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Where the wild things are

Now that I’ve had a couple of days to recoup, the bee yard is looking better. As a matter of fact, yesterday I was reminded of one of the reasons I really like beekeeping: it gets me outside. And because of where my hives are, I’m forced into the woods where the wild things are.

On the way to the apiary, I follow a path that takes me past an old cabin. We spent years restoring what was once just a heap, and now it’s pretty cool. It’s nestled among maples and cedars and you can’t see it once you get about fifty feet away.

But as I walked past it yesterday, I saw something I’d never seen before—porcupine quills stuck in the deck. I knew porcupines lived around here, but in over sixteen years, I’d never seen one or even evidence of one. Until now.

The adjacent state forest is home to lots of critters. On my treks to the beehives I’ve seen raccoons, opossums, squirrels, chipmunks, deer, grey wolves, foxes, coyotes, salmon, frogs, salamanders, lizards, wild turkeys, and bats. And although I haven’t seen elk, black bear, or cougar I know they live there, hidden among the trees.

Surprisingly, the scariest creatures are the quail. I often accidentally flush out a bevy as I walk, and the flapping, flailing frenzy as they take to the air always scares me half to death—even when I’m expecting them. The most mysterious denizens of the forest are the Pacific salmon. They spawn in a little stream that, in some places, is narrower than they are long. One carcass I measured last fall was 28 inches tip to tail. Like the quail, I always hear the salmon before I see them—they splash and thrash as they ascend the rocky creek bed, and then spend hours resting in small pools before continuing on.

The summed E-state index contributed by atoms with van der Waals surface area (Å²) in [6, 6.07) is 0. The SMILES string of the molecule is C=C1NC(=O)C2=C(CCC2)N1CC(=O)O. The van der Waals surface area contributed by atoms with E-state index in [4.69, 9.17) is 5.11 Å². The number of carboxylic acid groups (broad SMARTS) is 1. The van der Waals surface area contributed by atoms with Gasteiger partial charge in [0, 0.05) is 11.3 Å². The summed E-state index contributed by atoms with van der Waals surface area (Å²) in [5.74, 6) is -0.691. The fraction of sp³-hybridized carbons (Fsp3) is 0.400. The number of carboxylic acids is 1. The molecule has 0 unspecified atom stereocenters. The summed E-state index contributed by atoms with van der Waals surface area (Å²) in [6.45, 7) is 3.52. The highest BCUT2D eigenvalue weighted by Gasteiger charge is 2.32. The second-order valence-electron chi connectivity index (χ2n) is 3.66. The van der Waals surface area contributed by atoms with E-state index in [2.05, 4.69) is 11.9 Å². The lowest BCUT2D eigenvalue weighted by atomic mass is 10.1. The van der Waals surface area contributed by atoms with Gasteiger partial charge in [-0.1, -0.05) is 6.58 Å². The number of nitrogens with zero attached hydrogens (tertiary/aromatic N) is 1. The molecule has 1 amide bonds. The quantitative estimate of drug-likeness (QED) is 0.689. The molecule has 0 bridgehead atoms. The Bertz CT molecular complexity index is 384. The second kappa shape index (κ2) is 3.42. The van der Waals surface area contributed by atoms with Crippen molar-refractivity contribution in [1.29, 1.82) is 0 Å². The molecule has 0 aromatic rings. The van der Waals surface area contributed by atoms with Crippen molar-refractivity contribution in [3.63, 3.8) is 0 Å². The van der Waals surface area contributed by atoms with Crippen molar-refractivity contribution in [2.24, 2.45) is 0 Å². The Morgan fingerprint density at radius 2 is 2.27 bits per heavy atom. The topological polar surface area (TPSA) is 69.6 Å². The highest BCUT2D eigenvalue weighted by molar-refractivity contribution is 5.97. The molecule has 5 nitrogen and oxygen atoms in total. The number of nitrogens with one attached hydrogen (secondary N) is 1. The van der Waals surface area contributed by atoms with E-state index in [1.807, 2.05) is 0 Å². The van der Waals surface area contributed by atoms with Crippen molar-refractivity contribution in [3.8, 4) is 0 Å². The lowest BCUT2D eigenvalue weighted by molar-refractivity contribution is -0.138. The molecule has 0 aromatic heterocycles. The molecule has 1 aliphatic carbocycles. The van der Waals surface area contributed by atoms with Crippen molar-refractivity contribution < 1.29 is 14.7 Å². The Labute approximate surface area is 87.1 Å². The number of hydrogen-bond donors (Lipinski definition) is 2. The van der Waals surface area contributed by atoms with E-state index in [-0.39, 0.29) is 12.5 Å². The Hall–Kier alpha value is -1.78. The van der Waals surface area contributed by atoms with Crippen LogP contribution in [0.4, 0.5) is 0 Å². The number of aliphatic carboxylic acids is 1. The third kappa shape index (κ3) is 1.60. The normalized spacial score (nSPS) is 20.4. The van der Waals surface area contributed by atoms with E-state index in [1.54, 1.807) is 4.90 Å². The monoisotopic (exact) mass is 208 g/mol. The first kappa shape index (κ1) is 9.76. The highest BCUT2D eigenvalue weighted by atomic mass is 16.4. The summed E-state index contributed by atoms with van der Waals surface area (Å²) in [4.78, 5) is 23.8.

I’m sure I wouldn’t see all these wild things if it wasn’t for the bees. It’s usually just when I don’t want to go out there—but I feel I must check one thing or another—that I run into something unusual. That, all by itself, makes beekeeping worth the struggle.

Rusty

Porcupine quills in cabin deck.
More quills on the ground.
Pacific salmon resting in a small pool. Photos by the author.

Comments

Phillip
Reply

Seems like a wonderful place to care for bees. I’m originally from Nova Scotia and used to live in the country where grouse are plentiful. They hold their ground until you’re practically stepping on them. Not a day went by when I didn’t run into some wild critter.

“Now I see the secret of the making of the best persons,
It is to grow in the open air and to eat and sleep with the earth.”

— Walt Whitman

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